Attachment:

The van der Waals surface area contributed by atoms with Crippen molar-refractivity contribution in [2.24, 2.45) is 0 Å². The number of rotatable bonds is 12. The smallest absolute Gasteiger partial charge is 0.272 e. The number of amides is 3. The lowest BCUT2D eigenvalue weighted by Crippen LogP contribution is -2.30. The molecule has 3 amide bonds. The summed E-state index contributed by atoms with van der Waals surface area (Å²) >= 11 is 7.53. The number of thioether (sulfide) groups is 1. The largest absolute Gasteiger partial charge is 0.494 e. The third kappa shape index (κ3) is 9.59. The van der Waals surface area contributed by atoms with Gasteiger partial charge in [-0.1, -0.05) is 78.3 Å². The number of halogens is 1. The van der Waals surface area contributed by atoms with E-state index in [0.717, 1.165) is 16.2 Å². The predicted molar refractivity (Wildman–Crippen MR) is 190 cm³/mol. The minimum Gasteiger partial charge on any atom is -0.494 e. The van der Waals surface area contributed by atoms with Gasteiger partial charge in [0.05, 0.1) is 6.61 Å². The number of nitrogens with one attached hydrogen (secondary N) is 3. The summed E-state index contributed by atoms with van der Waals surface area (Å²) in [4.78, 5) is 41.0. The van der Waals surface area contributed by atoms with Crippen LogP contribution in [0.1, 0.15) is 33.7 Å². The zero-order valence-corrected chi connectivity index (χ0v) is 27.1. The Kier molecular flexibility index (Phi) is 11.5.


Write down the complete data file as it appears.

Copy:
The van der Waals surface area contributed by atoms with Crippen molar-refractivity contribution in [2.24, 2.45) is 0 Å². The number of rotatable bonds is 12. The smallest absolute Gasteiger partial charge is 0.272 e. The number of amides is 3. The lowest BCUT2D eigenvalue weighted by Crippen LogP contribution is -2.30. The molecule has 3 amide bonds. The summed E-state index contributed by atoms with van der Waals surface area (Å²) >= 11 is 7.53. The number of thioether (sulfide) groups is 1. The largest absolute Gasteiger partial charge is 0.494 e. The third kappa shape index (κ3) is 9.59. The van der Waals surface area contributed by atoms with Gasteiger partial charge in [-0.1, -0.05) is 78.3 Å². The number of halogens is 1. The van der Waals surface area contributed by atoms with E-state index in [0.717, 1.165) is 16.2 Å². The predicted molar refractivity (Wildman–Crippen MR) is 190 cm³/mol. The minimum Gasteiger partial charge on any atom is -0.494 e. The van der Waals surface area contributed by atoms with Gasteiger partial charge in [0.05, 0.1) is 6.61 Å². The number of nitrogens with one attached hydrogen (secondary N) is 3. The summed E-state index contributed by atoms with van der Waals surface area (Å²) in [4.78, 5) is 41.0. The van der Waals surface area contributed by atoms with Crippen LogP contribution in [0.1, 0.15) is 33.7 Å². The zero-order valence-corrected chi connectivity index (χ0v) is 27.1. The Kier molecular flexibility index (Phi) is 11.5.